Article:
As with anything that impairs judgement, you should stay at home, if you need to leave your home impaired, then that’s when your firearm stays home. Cannabis and firearms don’t mix, but then again alcohol and driving don’t mix either and what do we see. Third leading cause of death.


I have told my Governor and Senator repeatedly what you just said. The states can’t make it legal because it’s a federal law. They can strengthen the law but not undermine it.

States that “make it legal” are really just saying they will not enforce the Federal law. Technically, the FBI (feds) could arrest you for it and I don’t think you will have a leg to stand on in court.

My answer is no because you already can’t.


Excuse my ignorance, but, cannot posses a firearm, or cannot purchase a firearm from an FFL dealer? I don’t use, and don’t agree with recreational use of a federally illegal substance either. I am just curious how you as a lawyer interpret the law.

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No, put the guns away until the fog clears… I don’t care if it is MJ, alcohol, or medication.


I think in a defensive shooting incident and then you test positive for marijuana… the jury will eat you for lunch. Legal Rx or not. Look good in orange?


The same laws that apply to booze should be applied to weed .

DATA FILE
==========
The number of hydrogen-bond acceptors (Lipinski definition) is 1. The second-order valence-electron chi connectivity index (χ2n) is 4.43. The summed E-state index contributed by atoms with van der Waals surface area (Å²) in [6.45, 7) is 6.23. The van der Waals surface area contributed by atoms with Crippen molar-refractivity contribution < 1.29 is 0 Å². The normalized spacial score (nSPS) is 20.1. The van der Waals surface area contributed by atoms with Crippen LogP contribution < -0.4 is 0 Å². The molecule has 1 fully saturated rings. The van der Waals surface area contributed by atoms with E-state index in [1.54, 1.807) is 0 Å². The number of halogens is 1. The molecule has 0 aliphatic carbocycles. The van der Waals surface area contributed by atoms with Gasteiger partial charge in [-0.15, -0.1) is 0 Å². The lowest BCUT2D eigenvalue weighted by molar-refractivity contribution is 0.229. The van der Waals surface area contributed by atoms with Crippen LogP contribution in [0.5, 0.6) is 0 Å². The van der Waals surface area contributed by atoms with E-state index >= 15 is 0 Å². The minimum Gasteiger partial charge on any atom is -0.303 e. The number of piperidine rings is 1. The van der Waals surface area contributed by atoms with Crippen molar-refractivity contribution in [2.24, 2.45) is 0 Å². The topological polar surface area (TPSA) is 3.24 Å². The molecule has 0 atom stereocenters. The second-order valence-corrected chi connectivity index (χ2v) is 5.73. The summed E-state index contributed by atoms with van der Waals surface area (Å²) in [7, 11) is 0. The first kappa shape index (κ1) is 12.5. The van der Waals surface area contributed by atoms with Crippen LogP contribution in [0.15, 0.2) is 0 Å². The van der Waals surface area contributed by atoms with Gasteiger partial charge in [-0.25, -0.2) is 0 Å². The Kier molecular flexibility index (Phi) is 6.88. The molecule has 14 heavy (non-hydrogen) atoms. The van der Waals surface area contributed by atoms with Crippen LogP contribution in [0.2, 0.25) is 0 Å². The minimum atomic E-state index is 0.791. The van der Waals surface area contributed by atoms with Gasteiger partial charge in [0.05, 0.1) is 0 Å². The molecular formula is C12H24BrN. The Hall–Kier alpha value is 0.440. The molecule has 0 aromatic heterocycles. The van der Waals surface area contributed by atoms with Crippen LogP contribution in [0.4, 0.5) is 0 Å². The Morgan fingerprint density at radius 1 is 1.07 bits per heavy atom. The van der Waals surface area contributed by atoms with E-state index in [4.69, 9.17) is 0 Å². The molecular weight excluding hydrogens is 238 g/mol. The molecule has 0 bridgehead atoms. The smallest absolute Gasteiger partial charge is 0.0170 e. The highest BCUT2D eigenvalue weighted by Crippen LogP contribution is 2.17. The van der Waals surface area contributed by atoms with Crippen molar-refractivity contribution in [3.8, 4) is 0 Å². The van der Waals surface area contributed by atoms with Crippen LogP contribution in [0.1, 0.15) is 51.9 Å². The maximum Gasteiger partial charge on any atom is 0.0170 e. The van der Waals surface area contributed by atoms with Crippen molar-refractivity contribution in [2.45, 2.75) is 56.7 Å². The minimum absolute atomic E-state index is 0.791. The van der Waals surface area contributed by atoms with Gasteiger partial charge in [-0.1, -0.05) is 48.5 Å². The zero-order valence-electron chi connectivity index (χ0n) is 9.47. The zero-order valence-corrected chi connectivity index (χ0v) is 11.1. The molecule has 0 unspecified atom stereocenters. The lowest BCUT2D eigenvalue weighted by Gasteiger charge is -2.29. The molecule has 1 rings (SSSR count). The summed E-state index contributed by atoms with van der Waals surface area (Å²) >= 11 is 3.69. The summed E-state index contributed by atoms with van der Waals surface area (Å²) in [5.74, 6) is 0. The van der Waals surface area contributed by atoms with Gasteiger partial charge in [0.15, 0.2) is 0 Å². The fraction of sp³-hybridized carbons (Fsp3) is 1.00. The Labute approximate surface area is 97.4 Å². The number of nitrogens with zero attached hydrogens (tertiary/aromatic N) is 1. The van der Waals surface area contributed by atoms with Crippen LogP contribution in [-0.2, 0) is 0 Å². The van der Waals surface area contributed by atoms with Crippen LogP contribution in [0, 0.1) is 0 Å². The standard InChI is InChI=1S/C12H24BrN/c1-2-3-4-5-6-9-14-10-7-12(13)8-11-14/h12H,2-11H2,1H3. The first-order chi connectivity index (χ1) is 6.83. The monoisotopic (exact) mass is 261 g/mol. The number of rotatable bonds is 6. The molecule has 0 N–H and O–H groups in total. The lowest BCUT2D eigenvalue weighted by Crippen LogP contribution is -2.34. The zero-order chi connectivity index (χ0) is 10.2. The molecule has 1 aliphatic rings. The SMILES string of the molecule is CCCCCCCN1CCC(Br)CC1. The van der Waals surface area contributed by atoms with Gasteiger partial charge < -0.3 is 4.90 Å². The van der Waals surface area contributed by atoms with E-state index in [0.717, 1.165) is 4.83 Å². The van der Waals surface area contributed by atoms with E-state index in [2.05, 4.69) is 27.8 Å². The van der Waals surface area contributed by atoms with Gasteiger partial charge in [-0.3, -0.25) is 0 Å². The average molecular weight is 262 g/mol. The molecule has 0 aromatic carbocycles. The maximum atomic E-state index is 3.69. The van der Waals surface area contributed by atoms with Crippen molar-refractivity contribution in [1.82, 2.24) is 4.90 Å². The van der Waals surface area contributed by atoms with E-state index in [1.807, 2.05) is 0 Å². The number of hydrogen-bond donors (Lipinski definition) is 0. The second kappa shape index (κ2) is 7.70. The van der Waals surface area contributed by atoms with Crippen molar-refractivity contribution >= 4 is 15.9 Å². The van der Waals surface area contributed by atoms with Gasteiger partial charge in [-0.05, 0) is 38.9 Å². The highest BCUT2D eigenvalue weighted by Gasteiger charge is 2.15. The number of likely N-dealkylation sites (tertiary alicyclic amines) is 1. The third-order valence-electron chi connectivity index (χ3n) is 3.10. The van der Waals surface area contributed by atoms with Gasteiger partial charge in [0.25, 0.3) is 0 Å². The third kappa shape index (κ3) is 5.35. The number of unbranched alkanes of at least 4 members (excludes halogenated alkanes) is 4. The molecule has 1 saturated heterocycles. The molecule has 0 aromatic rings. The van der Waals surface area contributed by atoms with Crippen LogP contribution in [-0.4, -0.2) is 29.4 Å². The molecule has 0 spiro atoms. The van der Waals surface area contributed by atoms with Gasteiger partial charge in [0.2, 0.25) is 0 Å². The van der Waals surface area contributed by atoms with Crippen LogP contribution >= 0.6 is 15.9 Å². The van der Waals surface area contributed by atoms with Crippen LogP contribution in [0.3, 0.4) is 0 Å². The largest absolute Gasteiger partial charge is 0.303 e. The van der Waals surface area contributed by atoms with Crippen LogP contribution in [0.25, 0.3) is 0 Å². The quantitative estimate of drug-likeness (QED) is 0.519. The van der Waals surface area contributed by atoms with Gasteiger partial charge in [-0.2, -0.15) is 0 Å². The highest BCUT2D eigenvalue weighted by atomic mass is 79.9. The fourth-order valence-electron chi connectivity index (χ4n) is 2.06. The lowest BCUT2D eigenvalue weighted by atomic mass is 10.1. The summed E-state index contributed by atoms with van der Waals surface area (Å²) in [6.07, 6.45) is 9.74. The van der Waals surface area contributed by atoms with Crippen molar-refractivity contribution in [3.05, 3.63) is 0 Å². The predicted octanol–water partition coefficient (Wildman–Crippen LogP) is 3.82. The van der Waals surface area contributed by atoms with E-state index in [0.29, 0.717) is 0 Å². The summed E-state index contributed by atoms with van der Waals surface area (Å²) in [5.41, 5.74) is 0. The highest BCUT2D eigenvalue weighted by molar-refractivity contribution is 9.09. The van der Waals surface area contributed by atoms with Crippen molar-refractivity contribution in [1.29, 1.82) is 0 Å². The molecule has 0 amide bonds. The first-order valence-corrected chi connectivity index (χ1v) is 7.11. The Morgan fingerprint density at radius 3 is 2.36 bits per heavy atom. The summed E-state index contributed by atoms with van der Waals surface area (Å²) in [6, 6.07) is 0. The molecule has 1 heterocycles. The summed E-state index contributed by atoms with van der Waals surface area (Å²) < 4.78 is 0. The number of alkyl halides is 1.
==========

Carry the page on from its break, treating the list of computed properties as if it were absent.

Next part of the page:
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Here is the federal law with respect to the possession of a firearm or ammunition by the unlawful user of any controlled substance as defined under federal law. This applies to marijuana or if you borrow one of your mother’s ambien because you have had trouble sleeping.

18 U.S.C. 922 reads in part:
(g) It shall be unlawful for any person …

(3) who is an unlawful user of or addicted to any controlled substance (as defined in section 102 of the Controlled Substances Act (21 U.S.C. 802)) …

to … possess … any firearm or ammunition.

States have their own schedules for drugs, just like the federal government. They can add drugs to their schedules or take them off. That is what states have been doing with marijuana. That doesn’t change that if it violates federal law it is a federal crime that may be prosecuted in federal courts and you may be sentenced to time in a federal penitentiary.
Keep in mind that state and federal governments are independently sovereign and people can be prosecuted for both federal and state crimes by the respective governments. For instance, the DC Sniper attacks in 2002 committed crimes in Washington, Arizona, Louisiana, Alabama, the District of Columbia, Maryland and Virginia. The dead included an FBI analyst, which made her death a federal crime. Each state, DC and the feds had jurisdiction and the prosecution of the defendants could pursued in each of those jurisdictions. The trials were prioritized based upon those jurisdictions that had the most harshest penalties.

States have the ability to decriminalize marijuana but that does not change the federal law. Likewise, states do not have authority to enforce federal laws unless given authority by the feds to do so nor do the feds have authority to enforce state laws unless given authority by the state to do so.

As to @45IPAC’s question, the federal statute is explicit that the user of marijuana cannot possess a firearm or ammunition. If you cannot possess, you cannot purchase.

The federal law does not just apply to being under the influence of marijuana. It applies to ANY use of marijuana since it is unlawful.